AFL attendance figures will continue to rise in proportion with Australia’s (Victoria’s) growing population. And let’s face it, Australia is a sporting country… of course attendance figures are super impressive… there’s little else to do in Melbourne in Winter.

    And let’s not forget, removing Victoria from the equation… AFL is Australia’s #2 sport. It is not as robust as it seems.

    But as the junior participation rates filter through, as Mums continue to choose the “less dangerous” soccer for their kids, as kids have easier and easier access to watching Van Persie slamming home goals and Rondo slicing through defences… those attendance figures will plateau and (I suspect) drop.

    You may continue to believe the AFL is the bravest mainstream sport going around. That’s your decision. I choose Rugby. Either of them are impressive, absolutely. My main point is that the AFL needs to market to its strengths. But more on that in a column coming soon!

    Finally, the rules. As I said, I cannot think of another sport with so many ‘Screw it, let’s go back to a 50-50 contest’ rules. There’s a reason for that. It makes a sport more accessible and easier to understand if there is a definitive outcome from a play.

    Of course there are technical rules in all sports. Rugby Union was difficult to understand when I first started following it. I don’t honestly expect the AFL to follow my advice on rule changes. I’m simply pointing out that if Marc Murphy kicks to Bryce Gibbs on the Wing, and shanks the kick horrendously, Gibbs has the option of (effectively) letting the ball go out and knowing his team will have a 50% crack at it. The “space the ball is running into” only enters the issue if it’s been spat out of a contest. If a player can’t keep the ball in play, that is their fault.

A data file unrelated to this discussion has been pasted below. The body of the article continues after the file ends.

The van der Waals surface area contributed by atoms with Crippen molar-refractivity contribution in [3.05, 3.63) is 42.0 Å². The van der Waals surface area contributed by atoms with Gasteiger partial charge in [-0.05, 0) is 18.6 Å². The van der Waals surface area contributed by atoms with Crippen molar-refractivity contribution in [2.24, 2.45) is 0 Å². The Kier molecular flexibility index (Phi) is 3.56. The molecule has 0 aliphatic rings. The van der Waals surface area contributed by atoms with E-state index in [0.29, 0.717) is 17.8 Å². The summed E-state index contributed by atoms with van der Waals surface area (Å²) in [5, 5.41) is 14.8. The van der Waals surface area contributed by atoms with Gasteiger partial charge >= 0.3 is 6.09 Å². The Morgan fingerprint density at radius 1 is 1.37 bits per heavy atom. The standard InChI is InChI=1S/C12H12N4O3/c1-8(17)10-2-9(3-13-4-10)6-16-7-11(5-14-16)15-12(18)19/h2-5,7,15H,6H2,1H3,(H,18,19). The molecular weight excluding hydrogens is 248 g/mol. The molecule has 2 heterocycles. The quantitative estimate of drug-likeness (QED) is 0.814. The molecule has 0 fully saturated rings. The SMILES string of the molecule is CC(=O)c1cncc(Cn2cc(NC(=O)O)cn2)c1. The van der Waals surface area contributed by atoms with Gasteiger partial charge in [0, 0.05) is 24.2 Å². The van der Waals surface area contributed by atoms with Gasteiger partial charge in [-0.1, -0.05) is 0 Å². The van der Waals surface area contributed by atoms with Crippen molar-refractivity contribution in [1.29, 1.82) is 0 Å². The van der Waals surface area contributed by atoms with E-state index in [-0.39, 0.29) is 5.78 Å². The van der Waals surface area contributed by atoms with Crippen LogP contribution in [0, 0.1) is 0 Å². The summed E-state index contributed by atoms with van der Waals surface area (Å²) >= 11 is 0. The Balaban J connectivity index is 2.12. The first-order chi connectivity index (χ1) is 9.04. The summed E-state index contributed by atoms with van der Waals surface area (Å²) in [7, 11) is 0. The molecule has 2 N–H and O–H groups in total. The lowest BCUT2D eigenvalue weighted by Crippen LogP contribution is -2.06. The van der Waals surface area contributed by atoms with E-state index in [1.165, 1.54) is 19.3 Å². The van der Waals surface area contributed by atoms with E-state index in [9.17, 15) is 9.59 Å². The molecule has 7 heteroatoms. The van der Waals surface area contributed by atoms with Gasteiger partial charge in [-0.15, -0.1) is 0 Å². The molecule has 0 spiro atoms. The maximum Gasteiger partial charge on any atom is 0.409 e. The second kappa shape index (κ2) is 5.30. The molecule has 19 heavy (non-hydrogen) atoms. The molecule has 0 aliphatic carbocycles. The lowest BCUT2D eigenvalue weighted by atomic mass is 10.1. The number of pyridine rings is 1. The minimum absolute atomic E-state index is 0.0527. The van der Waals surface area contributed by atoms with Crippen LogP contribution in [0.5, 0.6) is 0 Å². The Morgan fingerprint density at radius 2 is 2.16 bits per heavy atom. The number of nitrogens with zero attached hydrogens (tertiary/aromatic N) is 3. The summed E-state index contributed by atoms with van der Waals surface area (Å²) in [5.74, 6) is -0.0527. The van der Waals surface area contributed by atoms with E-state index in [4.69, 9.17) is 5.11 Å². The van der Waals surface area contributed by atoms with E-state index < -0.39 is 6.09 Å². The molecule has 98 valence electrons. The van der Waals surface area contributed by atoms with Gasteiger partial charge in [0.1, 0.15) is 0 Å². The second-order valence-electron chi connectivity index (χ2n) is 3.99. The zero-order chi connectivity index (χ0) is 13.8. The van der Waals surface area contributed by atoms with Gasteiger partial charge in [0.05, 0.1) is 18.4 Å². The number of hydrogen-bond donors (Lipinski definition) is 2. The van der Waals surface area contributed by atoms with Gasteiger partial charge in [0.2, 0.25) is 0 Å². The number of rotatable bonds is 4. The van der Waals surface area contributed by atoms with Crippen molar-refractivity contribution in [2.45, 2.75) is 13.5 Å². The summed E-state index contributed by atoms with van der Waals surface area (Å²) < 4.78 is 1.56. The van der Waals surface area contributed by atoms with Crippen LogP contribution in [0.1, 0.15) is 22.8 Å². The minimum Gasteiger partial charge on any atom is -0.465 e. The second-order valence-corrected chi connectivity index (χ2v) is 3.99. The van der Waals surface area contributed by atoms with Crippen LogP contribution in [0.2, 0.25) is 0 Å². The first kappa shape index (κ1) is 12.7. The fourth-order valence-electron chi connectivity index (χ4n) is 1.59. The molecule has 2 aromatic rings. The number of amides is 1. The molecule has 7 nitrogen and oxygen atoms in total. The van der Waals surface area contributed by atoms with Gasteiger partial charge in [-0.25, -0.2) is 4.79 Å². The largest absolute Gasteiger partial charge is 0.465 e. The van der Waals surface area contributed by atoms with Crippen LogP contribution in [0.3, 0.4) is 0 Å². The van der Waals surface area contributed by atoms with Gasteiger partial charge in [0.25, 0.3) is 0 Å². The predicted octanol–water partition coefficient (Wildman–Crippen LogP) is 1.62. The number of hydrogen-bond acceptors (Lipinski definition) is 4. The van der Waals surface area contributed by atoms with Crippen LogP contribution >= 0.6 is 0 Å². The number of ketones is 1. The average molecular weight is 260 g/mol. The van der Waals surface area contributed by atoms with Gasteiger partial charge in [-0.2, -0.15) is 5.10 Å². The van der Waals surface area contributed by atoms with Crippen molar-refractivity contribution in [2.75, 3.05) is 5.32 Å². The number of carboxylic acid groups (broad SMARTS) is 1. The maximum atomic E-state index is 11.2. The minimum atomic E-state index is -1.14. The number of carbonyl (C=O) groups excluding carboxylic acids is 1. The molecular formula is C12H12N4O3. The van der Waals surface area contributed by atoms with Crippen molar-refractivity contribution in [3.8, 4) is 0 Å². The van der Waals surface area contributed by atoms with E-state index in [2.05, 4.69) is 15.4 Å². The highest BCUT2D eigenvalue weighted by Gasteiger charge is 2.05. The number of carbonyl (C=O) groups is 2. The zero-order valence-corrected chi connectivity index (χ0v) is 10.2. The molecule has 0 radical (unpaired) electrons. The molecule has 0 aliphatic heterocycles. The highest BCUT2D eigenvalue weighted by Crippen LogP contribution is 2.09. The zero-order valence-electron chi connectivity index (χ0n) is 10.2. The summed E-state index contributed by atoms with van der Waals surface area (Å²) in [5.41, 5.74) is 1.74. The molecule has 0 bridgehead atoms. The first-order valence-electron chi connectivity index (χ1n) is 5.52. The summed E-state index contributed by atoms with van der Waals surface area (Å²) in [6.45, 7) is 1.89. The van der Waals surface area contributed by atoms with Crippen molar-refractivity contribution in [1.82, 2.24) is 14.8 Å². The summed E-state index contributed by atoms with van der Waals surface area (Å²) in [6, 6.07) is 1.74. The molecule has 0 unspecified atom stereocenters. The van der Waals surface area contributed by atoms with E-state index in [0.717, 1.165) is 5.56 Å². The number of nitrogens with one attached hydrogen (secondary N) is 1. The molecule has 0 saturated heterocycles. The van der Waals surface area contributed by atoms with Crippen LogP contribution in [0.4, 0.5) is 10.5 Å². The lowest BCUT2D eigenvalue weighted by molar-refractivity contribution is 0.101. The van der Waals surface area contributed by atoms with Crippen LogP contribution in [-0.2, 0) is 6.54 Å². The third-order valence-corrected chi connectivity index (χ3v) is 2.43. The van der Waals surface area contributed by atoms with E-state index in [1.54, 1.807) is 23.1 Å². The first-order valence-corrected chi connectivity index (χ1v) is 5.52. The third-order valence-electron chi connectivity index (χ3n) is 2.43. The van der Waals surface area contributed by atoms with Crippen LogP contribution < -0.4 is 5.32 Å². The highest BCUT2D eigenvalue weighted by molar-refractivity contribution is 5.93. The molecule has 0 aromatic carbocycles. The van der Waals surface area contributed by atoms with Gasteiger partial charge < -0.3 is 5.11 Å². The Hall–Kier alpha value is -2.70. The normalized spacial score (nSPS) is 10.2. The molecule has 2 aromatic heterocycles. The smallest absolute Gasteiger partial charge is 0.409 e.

It is arbitrary to go back to a 50-50 contest in that situation. There is no logic behind it other than the fact that 80 years ago the skills were so bad that the ball probably went out of bounds a lot more frequently. Nowadays, with improved skills, we can surely expect our players to keep the ball inside the boundaries of play.

    The AFL has a “soft” boundary line. The only other sport I can think of with a similar setup is gridiron… and… well… you know what I think about that sport.

    Thanks heaps for your feedback, and I’d definietly be keen to hear your thoughts on cultural change. I think it’s something the AFL is finally addressing with youth participation programs and migrant outreach programs… but I think the overarching change towards soccer (in particular) and basketball has begun for migrant populations. If you believe that Australia will always be predominantly white, then I’d understand believing the AFL is bulletproof… but I don’t think for a second that Australia will be predominantly white forever.

  6. All fair points. However, AFL is doing far more in-school and in-community programs that I’m aware of that soccer in Australia. Having worked (albeit briefly) in Primary Schools this year, and seen, through the Sport & Recreation subject I did at school myself, the programs the AFL runs, I’m sure it will continue to flourish with the younger generation. For all his flaws, Andrew Demetriou has marketed and grown the game in ways and numbers previously unheard of.

    A statistic which I cannot backup but heard from a reliable source is that Victoria is the fastest growing state in the country and within 50 years will, should this trend continue, out-populate NSW. If this is the case, football will continue to grow in numbers in its heartland.

    A damnation on soccer is that, in one of the previously untapped high-populace areas of Gold Coast, the club they rushed to bring into their league so as to beat the AFL’s equivalent team, folded last week after horrifically poor attendances, membership numbers and standard of play. A realistic show of the international community’s view of soccer in Australia is that we received one vote for our 2022 world bid. Soccer, in horse racing terms, would have to do a Kiwi to overtake AFL in the next 50 years.